The Fehmarn Strait underwater tunnel project between Denmark and Germany, the longest of its kind in the world for cars and trains, has begun to take shape in the construction of a huge production plant, which has begun to make the first elements of a infrastructure to form. inaugurated in 2029.
The tunnel will complete the Scandinavian railway connection in central Europe and create a corridor between the Sund Strait region and Hamburg in northern Germany, reducing the travel time between Hamburg and Copenhagen by more than two hours.
The preliminary work took more than three years to prepare the site and build a new port, raise the dikes and do the dredging, as well as the construction of a factory with three production warehouses, where the 89 concrete elements that will make a tunnel will be 18.2 kilometers between the Danish island of Lolland and the German island of Fehmarn.
“If we were operating at one hundred percent capacity, we would produce 20% of the total cement in Denmark,” said Fermen’s construction manager, Anders Gert Wede, during a visit to the plant in Rødby.
Femern is the public company created by the Danish State to plan, build and operate the largest infrastructure project in Danish history, employing 3,000 people, mostly on the Danish side.
The tunnel, with a depth of 39 meters, consists of 79 concrete elements measuring 217 meters in length and weighing 73,500 tons, divided into nine sections, in addition to another ten special that element.
At the factory in Rødby, the size of which is equivalent to 140 football fields, the first parts have begun to join and it is estimated that one element will be produced every 14 days for a year and a half, explained Wed.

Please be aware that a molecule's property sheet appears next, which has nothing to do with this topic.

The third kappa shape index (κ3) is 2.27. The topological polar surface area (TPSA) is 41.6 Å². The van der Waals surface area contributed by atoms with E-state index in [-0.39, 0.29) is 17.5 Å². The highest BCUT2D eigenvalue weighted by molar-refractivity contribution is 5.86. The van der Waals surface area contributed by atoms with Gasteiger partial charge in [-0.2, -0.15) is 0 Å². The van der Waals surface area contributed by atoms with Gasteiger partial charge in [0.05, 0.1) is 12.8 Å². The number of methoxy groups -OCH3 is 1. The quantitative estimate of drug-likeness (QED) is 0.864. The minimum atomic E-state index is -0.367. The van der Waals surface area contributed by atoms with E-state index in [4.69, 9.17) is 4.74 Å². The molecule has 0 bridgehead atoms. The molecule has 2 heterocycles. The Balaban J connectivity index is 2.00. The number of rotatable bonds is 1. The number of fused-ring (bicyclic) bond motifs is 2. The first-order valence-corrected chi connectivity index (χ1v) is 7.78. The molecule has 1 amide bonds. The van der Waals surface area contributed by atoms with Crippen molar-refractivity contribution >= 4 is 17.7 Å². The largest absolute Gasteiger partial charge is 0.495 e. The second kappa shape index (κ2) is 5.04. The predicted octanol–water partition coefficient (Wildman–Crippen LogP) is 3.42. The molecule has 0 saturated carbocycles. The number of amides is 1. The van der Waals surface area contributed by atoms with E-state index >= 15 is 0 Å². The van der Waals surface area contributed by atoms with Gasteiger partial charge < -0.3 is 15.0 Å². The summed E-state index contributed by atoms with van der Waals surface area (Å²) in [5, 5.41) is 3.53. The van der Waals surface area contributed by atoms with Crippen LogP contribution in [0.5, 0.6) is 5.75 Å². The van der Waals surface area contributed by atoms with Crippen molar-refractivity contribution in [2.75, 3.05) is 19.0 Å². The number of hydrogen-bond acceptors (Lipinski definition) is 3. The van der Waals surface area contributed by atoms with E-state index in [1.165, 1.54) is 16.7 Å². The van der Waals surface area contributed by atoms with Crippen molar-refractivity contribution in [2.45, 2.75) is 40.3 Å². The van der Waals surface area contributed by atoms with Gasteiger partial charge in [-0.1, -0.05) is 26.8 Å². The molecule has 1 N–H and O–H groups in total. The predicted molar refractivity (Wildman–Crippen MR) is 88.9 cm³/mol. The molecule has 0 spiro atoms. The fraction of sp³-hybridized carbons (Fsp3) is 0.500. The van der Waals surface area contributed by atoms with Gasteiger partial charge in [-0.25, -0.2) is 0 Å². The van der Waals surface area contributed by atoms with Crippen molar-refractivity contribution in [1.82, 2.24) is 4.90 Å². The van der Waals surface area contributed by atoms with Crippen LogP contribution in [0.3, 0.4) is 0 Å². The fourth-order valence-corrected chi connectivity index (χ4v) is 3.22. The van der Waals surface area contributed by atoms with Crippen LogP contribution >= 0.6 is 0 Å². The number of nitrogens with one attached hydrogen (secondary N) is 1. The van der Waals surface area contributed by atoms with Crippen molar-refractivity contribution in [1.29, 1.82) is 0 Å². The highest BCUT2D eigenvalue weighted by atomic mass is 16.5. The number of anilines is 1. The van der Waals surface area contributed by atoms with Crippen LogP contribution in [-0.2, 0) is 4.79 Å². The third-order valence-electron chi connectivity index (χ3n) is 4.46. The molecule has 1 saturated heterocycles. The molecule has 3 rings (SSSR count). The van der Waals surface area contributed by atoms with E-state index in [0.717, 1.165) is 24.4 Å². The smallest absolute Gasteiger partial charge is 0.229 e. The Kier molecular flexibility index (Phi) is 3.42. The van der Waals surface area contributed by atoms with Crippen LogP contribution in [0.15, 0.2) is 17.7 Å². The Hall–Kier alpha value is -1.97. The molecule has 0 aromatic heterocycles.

“We estimate that the last elements will sink throughout 2027”
The elements will then be dragged to the sea and submerged on the seabed, where they will be assembled, according to a similar technology, although improved and updated, to that used in the submerged section of the Sund Bridge (2000), which connects Copenhagen and Places called Malmö in Sweden. “We estimate that the last elements will sink in 2027,” Wede said.
The tunnel, which includes a double-track motorway in each direction and two railways, has a total budget of 7.4 billion euros, with more than 1 billion in funding from the European Commission (EC), and mostly covered with leaves for Denmark.
The construction is financed by loans guaranteed by the State of Denmark to be paid with the income from the toll (on the Danish side) and has a repayment period of 28 years.
The dredged material will be used to create new natural and recreational areas on the two islands, and there is a commitment to use only renewable energy in the construction and operation of the tunnel, although that did not convince environmentalists, who criticized the damage that can be done to the project. causing the fragile Baltic ecosystem.
Complaints filed by environmental groups, citizens and the shipping company Scandlines, which operates the ferry route between Rødby and Puttgarden, caused delays in a project that was presented in 2007 and went through a fundamental change. 2018.
In 2008, the Danish and German governments signed a formal agreement to join the two islands but through a bridge, in which Copenhagen claimed the majority of the project and Berlin committed to improve the access and train access to Puttgarden, in addition to building the mouth. in the tunnel on the German side.
But Denmark opted three years later for a new model with an underwater tunnel, a cheaper solution, which was approved in 2015 by its Parliament and, four years later, by Germany.
Femern released the various phases of the project, in which, among others, Danish, German, French and Spanish companies such as SICE and Cobra, which managed the electrical and mechanical installation inside the tunnel, participated.